Academic journal article Sign Language Studies

Sampling Shared Sign Languages

Academic journal article Sign Language Studies

Sampling Shared Sign Languages

Article excerpt

Whether stated or implied, the emergence of sign languages is often assumed to be directly linked to the establishment of formal deaf education and other cultural environments in which deaf individuals congregate. For the past ten years, more attention has been given to the emergence of signing varieties in both rural and urban areas that demonstrate a high incidence of deafness and where both deaf and hearing community members form social networks that use visual-gestural forms of communication (Nyst 2012). This latter sociolinguistic category of sign language, as used by both deaf and hearing community members, is known as a shared sign language. Shared signing communities vary with respect to social factors such as the causes and incidence of deafness, community size, the ratio of deaf and hearing signers, time depth, and the sociocultural construction of deafness (Kisch 2008; Küsters 2010). The linguistic and anthropological documentation and descriptions of shared signing communities are still in their initial stages (Zeshan and de Vos 2012). Nevertheless, initial analyses of these signing varieties suggest that, as linguistic isolates, they contribute considerably to our understanding of typological variation among sign languages (see de Vos and Pfau 2015 for an overview).

Comparative studies have also reported a number of common features among shared sign languages that have not been attested in previously documented urban sign languages. Such characteristics are mostly related to the way in which signing space is inscribed with conventional meaning and include a significant enlargement of the articulatory signing space (Kendon 1980; Nyst 2007; Marsaja 2008; de Vos, Sign Spatiality in Kata Kolok, 2012), the canonical use of geographical pointing signs for third-person reference (as opposed to pronominal pointing forms) (Washabaugh 1986, 36), the existence of a celestial timeline (Nyst 2007; de Vos 2012, Sign Spatiality in Kata Kolok; Le Guen 2012), and, most prominently, a significantly reduced use (and even the absence) of spatial verb agreement (Sandler et al. 2005; Marsaja 2008, 162; Nyst 2007; Schuit, Baker, and Pfau 2011; de Vos 2012, Sign Spatiality in Kata Kolok).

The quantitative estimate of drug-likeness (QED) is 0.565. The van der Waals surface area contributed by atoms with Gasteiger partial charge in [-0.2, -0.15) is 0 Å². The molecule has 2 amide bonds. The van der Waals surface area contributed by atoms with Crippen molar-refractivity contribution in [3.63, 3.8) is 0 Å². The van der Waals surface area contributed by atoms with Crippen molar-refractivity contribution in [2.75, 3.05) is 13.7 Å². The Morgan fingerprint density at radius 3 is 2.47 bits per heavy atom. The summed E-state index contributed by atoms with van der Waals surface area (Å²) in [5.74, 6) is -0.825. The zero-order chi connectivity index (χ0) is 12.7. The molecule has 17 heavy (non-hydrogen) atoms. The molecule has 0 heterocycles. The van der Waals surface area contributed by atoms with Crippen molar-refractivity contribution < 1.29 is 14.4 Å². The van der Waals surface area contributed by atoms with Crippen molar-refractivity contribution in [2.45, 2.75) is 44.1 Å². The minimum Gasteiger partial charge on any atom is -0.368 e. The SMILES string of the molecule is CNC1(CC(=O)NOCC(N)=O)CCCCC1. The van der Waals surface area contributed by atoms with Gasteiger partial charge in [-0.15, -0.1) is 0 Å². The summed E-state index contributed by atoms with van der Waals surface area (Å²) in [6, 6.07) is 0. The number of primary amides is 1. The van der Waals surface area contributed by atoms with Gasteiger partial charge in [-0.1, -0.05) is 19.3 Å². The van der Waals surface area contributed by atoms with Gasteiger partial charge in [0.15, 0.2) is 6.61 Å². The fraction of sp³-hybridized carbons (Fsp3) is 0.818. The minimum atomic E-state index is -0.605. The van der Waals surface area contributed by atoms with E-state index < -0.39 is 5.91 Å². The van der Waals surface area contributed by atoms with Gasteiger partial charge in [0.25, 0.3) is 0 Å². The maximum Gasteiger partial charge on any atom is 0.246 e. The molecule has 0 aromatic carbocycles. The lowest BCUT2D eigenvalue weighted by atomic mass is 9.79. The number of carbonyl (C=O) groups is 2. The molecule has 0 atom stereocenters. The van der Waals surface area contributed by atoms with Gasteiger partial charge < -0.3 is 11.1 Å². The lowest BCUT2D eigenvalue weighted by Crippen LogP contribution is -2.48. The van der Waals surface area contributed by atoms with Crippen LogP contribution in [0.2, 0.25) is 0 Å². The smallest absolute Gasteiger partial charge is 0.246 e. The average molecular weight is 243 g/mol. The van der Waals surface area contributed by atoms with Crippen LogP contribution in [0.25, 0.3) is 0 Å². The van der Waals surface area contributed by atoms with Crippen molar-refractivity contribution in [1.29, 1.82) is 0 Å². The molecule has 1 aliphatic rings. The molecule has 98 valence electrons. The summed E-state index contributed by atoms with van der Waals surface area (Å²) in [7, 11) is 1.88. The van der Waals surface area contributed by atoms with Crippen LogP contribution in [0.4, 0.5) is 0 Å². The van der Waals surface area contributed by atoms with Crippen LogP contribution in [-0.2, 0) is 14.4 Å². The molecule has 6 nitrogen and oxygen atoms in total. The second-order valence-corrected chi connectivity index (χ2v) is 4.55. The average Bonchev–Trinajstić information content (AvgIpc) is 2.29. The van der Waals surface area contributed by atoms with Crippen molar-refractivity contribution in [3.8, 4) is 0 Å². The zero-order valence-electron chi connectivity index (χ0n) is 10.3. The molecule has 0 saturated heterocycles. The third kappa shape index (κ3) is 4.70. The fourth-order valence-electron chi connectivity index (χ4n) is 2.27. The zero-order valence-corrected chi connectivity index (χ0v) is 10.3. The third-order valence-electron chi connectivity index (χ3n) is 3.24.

Perhaps more controversial is the potential impact of the large proportion of hearing signers on these sign languages. On the lexical level, limited conceptual overlap has been reported between Kata Kolok and its surrounding spoken languages (de Vos 2011). Similarly, spoken Balinese and Kata Kolok vary on core typological features such as constituent order and verb morphology (ibid.). With respect to Adamorobe Sign Language, however, its large number of L2 hearing signers has led to the use of phonologically lax forms Nyst (2007). In this language, mouthings linked to spoken Akan are also attested, whereas such contact-induced phenomena are virtually absent in Kata Kolok discourse.

A number of studies have hypothesized that shared sign languages exhibit these peculiar structures because of their unusual social settings. That is to say, the social dynamics among shared signing communities, such as comparatively limited time depth (Sandler et al. 2005), dense social networks (Washabaugh, Woodward, and DeSantis 1978; de Vos 2012, Sign Spatiality in Kata Kolok), and a large portion of second-language users (Nyst 2012) may underlie the processes that have led to these structural commonalities and differences. If so, synchronic variation in these communities may reflect such processes. Therefore, this article argues that, to test these hypotheses, corpora of shared sign languages should be sampled strategically to reflect the linguistic variation attested in them. As such, this work not only follows in the footsteps of other recently created sign language corpora but also considers aspects of corpus creation that may be uniquely associated with shared signing communities (e.g., Crasborn, Zwitserlood and Ros 2008; Johnston 2010).

This article focuses on a rural signing variety that is indigenous to a village community in Bali: Kata Kolok. …

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